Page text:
Santana groaned as her alarm buzzed on Thursday morning. “Six AM, we meet again,” she rasped into the dark. Going from there, however, was much less painful than it had been on Monday, surprisingly so. She’d have been lying if she said she hadn’t enjoyed herself; Brittany was an awesome dancer and a good teacher, even if she had the IQ of a pop tart.

Not that Brittany’d said much to confirm that, or at all. After Santana’s Spongebob remark, Brittany’d been all work and no play. They’d gone through a brutal round of stretching (Santana couldn’t bend over and touch her toes, let alone do a split) and then spent the rest of the hour going over choreography to some salsa or merengue song. Santana suspected it had been chosen in honor of her Latin roots, and she’d had half a mind to bitch Barbie out for it—except the song was hot. The actual dancing had gone pretty well, and Santana was one hour closer to freedom.

The second morning, she found Brittany in 300B bent in half, her legs spread and her hands on the shiny wood floor, an interesting position to say the least, considering she’d traded the Spongebob pants for a powder blue leotard and booty shorts.

“Ooh, me gusta.” Santana pushed her hood off, tilting her head in appreciation. “You’ll be a shoo-in for the swimsuit competition.”

Brittany came upright, shooting a glare at Santana’s reflection before striding over to her iPod. “Come on, let’s stretch.”

Her icy tone got Santana quickly moving to her usual spot at the center of the room, behind and just to Brittany’s left. She concentrated on the sounds of Radiohead instead of her own remorse, extending her arm over her head and bending like a teapot.

After a moment, Brittany’s voice—about halfway closer to the one she’d greeted her with that first day—broke her concentration. “Thank you for tying your shoelaces.”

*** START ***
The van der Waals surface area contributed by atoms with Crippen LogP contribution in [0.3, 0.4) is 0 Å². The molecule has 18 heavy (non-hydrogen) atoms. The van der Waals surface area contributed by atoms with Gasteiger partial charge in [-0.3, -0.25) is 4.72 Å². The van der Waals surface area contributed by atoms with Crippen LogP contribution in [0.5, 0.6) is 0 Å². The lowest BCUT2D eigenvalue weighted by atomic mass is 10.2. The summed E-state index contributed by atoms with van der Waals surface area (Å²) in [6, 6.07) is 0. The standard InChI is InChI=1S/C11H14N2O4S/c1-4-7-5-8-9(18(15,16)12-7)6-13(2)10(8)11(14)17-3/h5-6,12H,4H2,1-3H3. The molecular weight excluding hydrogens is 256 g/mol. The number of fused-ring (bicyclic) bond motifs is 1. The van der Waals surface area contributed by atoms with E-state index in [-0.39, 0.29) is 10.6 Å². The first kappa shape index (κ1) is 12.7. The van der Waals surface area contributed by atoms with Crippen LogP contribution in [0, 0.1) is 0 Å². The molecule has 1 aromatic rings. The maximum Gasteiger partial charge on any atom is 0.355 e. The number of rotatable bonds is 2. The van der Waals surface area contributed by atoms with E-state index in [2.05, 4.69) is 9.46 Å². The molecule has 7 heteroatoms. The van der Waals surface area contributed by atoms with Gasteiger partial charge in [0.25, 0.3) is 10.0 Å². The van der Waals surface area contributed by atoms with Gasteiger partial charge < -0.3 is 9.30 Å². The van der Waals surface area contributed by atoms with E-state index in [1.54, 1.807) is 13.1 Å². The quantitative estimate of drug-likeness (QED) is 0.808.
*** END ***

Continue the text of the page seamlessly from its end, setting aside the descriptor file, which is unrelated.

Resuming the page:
Santana looked down at her sneakers as if noticing them for the first time, and nearly fell out of her position. She righted herself, glancing in the mirror just in time to see a triumphant smile fading from Brittany’s face.


Brittany wasn’t as insufferable as Santana had originally expected, as far as straight girls went, anyway. She didn’t talk much, and when she did, her words rarely went beyond encouragement: Good. Shoulders back. Nice. Be sure to bend your knees a little. Perfect. All in a not-quite-there voice that managed to be calming and unnerving at the same time.

And Santana had to respect how dedicated Brittany was. On one of their off-mornings, she’d stumbled upon her in the dining hall fixing herself a big bowl of Lucky Charms, her cheeks flushed and a light sheen of sweat covering her face and chest. She’d obviously already been at it, rehearsing for God knows what, maybe a sequel to sophomore year, maybe “Raspberry Beret” or “Little Red Corvette.” As much as Santana’s instinct had been to avoid her (and she fully expected Brittany to follow suit), Brittany’d had other plans, nudging her shoulder with her own as she walked past—making her stomach flip in that ridiculous adolescent way and her hands pile a few too many french toast sticks onto her plate.

Their fifth meeting, Brittany announced that they were going to start working on something new. “Have you ever done the mambo?” she asked, twisting and tightening a black band around her hair.

Santana rolled her eyes. “No.”

Brittany smiled and cuffed her on the shoulder. “Haven’t you ever seen Dirty Dancing?”

“No.” Yes. Just the other day, Santana’d been reminded of that scene where Baby’s practicing her dance moves on the bridge—after she’d found herself doing the same thing while brushing her teeth.

“Well,” Brittany continued, turning her back on her to fiddle with her iPod. “When Baby has to replace Penny for that big performance at the club... this is what they do.” After a moment, another Latin beat was blaring through the speakers. “Okay.” Brittany took a deep breath as she turned back to Santana, physically positioning them opposite from each other. “Pretend I’m a guy.” She motioned for Santana to put one hand on her shoulder and grasp her opposite hand with the other.

But Santana’s hands remained on her own hips. “All that does is make me want to throw up.”

“Okay, then pretend I’m K.D. Lang,” Brittany deadpanned. When Santana gave her another look, she huffed a breath. “I don’t know, just follow me.”

Santana swallowed and stepped forward, positioning her hands. Brittany gave her a reassuring smile, placing her free hand on her shoulder blade so that their arms rested one on top of the other.

“Now, watch my feet and see if you can follow.”

“You’re not going to start singing ‘Hungry Eyes,’ are you?” Santana arched an eyebrow.